Three at the back was fun for a while, but it’s time go back to the drawing board at Arsenal.
When I look at Arsenal’s squad, I don’t see much strength or quality in the defence.
There are certainly good players back there, but not so much quality that I instantly think we need to play five of them at any one time. The back three plus wing-backs may be en vogue right now, but Arsenal aren’t, and never were, in a position to follow that trend.
The formation a team plays should ultimately suit the personnel, and not the other way around.
When Arsene Wenger is playing a left back as one his starting three and is relying upon a 32-year-old, perpetually crocked right back and two midfielders for cover, you know that Arsenal shouldn’t be trying to play with three centre backs.
Equally, when there are only two first choice wing backs in the squad, and cover has to come from a 20-year-old midfielder and a 17-year-old winger, you know we shouldn’t be trying to use wing-backs, either.
Arsenal will have tactical problems no matter what they play, because a good tactical approach to the game is more to do with coaching and preparation than it is the formation.
Every formation has strengths and weaknesses, but playing a 4-3-3 or a 4-4-2 won’t fix everything wrong with Arsenal’s approach to the game. What it might do, though, is grant Arsenal greater fluency by having players in more familiar positions, and concentrating on the strong areas of Arsenal’s squad: attacking midfield and the front line.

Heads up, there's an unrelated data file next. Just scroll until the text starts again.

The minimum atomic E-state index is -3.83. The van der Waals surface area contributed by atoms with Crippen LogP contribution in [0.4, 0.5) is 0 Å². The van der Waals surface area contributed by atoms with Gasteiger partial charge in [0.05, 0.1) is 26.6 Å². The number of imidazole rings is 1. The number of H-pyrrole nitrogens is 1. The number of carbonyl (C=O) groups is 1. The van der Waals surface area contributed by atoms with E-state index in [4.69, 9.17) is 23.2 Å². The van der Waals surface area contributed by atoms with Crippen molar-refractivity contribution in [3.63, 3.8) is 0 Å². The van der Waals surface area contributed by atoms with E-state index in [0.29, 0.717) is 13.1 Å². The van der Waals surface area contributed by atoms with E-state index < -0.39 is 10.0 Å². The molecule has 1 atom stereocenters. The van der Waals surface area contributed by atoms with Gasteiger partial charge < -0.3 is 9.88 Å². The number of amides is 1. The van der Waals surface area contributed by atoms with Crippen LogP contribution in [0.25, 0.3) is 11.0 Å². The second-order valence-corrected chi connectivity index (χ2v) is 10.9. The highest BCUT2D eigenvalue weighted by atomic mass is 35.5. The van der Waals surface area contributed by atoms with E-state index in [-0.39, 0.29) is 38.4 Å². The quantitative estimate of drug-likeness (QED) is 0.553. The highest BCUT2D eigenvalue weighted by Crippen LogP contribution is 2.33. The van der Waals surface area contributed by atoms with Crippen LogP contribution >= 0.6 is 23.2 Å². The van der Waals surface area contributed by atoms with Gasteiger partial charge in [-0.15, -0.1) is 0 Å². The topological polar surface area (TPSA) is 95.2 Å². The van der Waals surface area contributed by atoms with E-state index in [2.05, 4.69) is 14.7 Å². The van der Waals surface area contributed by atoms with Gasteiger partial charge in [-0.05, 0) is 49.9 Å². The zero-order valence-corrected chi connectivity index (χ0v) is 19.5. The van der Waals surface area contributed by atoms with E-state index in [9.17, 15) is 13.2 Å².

The 4-2-3-1 served Arsenal well because it allowed them to field three attacking midfielders at one time. That meant Mesut Ozil and Alexis Sanchez could play in their best positions, whilst one of Alex Iwobi, Theo Walcott or Danny Welbeck could add something different to the attack.
The issue it encountered, though, was the midfield two, which is the most important part of the formation. It’s those two who provide the base for the attack to play off, and it must also be able to get the ball forward into attacking areas.
Arsenal struggled to find a combination that could do that, especially as one midfielder always went forward. Effectively, Arsenal were leaving only one midfielder behind the ball at all times, and that left them open and disjointed.
Any two man midfield Arsenal play will encounter the same problem, so long as Wenger’s instructions remain as they are.
Hence, there have been calls for a 4-3-3.
In theory, the additional midfielder would give Arsenal better balance, while also affording the front three the freedom to attack and break teams down. It’s a shape that, on paper, suits the midfielders at Arsene Wenger’s disposal, although the lack of a high quality holding player means it always be vulnerable.
Perhaps, more importantly, it allows us to keep the trio of Alexis Sanchez, Mesut Ozil and Alexandre Lacazette together, even if does mean playing Ozil out of position. In the short-term, it might be the most sensible option Arsenal have.
Long-term, the departures of Alexis and Ozil would allow Wenger to reshape his attack.
Ozil’s arrival rather forced him to stick him with the 4-2-3-1 shape, and may have made him even more reluctant to play with two strikers as he did in the past.
The clue to how Arsenal may line up next season will lie in the fate of the 3-4-3 we’re using now.
Enduring calls for change, highlighting the lack of suitability to the team would be a big sign that it’s here to stay.